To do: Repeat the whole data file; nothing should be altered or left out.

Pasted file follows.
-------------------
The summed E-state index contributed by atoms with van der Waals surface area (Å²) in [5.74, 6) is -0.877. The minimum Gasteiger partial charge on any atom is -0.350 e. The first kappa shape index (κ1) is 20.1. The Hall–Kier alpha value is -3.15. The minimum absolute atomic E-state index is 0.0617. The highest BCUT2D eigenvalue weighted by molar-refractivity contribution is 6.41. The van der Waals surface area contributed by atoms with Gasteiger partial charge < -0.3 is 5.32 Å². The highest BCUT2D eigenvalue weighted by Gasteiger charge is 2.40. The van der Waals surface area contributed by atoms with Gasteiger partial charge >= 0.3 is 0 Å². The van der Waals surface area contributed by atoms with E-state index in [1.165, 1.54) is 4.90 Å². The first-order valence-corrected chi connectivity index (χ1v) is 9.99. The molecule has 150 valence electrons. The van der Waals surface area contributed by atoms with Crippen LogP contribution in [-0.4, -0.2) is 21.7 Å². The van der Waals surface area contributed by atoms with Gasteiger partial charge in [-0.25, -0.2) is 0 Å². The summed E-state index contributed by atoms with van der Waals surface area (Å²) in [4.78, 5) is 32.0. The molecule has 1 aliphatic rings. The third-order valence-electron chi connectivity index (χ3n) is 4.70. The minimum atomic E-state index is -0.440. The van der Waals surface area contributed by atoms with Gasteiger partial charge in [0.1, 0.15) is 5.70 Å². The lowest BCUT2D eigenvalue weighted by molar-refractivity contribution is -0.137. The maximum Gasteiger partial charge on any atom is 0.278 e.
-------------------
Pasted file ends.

The summed E-state index contributed by atoms with van der Waals surface area (Å²) in [5.74, 6) is -0.877. The minimum Gasteiger partial charge on any atom is -0.350 e. The first kappa shape index (κ1) is 20.1. The Hall–Kier alpha value is -3.15. The minimum absolute atomic E-state index is 0.0617. The highest BCUT2D eigenvalue weighted by molar-refractivity contribution is 6.41. The van der Waals surface area contributed by atoms with Gasteiger partial charge < -0.3 is 5.32 Å². The highest BCUT2D eigenvalue weighted by Gasteiger charge is 2.40. The van der Waals surface area contributed by atoms with Gasteiger partial charge >= 0.3 is 0 Å². The van der Waals surface area contributed by atoms with E-state index in [1.165, 1.54) is 4.90 Å². The first-order valence-corrected chi connectivity index (χ1v) is 9.99. The molecule has 150 valence electrons. The van der Waals surface area contributed by atoms with Crippen LogP contribution in [-0.4, -0.2) is 21.7 Å². The van der Waals surface area contributed by atoms with Gasteiger partial charge in [-0.25, -0.2) is 0 Å². The summed E-state index contributed by atoms with van der Waals surface area (Å²) in [4.78, 5) is 32.0. The molecule has 1 aliphatic rings. The third-order valence-electron chi connectivity index (χ3n) is 4.70. The minimum atomic E-state index is -0.440. The van der Waals surface area contributed by atoms with Gasteiger partial charge in [0.1, 0.15) is 5.70 Å². The lowest BCUT2D eigenvalue weighted by molar-refractivity contribution is -0.137. The maximum Gasteiger partial charge on any atom is 0.278 e.